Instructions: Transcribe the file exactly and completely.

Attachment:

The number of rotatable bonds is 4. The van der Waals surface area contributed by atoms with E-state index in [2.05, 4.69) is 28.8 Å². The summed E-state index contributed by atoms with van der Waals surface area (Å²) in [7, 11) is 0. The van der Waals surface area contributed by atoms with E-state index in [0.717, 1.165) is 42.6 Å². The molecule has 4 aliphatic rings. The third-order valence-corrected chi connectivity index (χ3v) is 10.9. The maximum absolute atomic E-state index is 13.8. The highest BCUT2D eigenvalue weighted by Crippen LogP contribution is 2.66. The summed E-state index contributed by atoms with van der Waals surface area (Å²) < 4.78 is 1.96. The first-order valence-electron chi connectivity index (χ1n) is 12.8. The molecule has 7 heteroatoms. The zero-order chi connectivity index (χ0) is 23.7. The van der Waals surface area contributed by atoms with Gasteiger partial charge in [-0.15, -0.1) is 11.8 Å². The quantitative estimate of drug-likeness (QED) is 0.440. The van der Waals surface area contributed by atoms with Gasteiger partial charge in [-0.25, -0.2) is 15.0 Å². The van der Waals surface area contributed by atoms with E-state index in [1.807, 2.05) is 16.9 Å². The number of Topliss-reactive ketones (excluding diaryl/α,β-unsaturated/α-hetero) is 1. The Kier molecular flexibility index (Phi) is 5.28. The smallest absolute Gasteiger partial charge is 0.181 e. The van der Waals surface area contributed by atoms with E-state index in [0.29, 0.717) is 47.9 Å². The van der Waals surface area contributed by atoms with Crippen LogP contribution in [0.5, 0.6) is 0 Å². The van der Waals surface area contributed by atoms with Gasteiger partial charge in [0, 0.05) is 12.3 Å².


The number of rotatable bonds is 4. The van der Waals surface area contributed by atoms with E-state index in [2.05, 4.69) is 28.8 Å². The summed E-state index contributed by atoms with van der Waals surface area (Å²) in [7, 11) is 0. The van der Waals surface area contributed by atoms with E-state index in [0.717, 1.165) is 42.6 Å². The molecule has 4 aliphatic rings. The third-order valence-corrected chi connectivity index (χ3v) is 10.9. The maximum absolute atomic E-state index is 13.8. The highest BCUT2D eigenvalue weighted by Crippen LogP contribution is 2.66. The summed E-state index contributed by atoms with van der Waals surface area (Å²) < 4.78 is 1.96. The first-order valence-electron chi connectivity index (χ1n) is 12.8. The molecule has 7 heteroatoms. The zero-order chi connectivity index (χ0) is 23.7. The van der Waals surface area contributed by atoms with Gasteiger partial charge in [-0.15, -0.1) is 11.8 Å². The quantitative estimate of drug-likeness (QED) is 0.440. The van der Waals surface area contributed by atoms with Gasteiger partial charge in [-0.25, -0.2) is 15.0 Å². The van der Waals surface area contributed by atoms with E-state index in [1.807, 2.05) is 16.9 Å². The number of Topliss-reactive ketones (excluding diaryl/α,β-unsaturated/α-hetero) is 1. The Kier molecular flexibility index (Phi) is 5.28. The smallest absolute Gasteiger partial charge is 0.181 e. The van der Waals surface area contributed by atoms with E-state index in [0.29, 0.717) is 47.9 Å². The van der Waals surface area contributed by atoms with Crippen LogP contribution in [0.5, 0.6) is 0 Å². The van der Waals surface area contributed by atoms with Gasteiger partial charge in [0, 0.05) is 12.3 Å².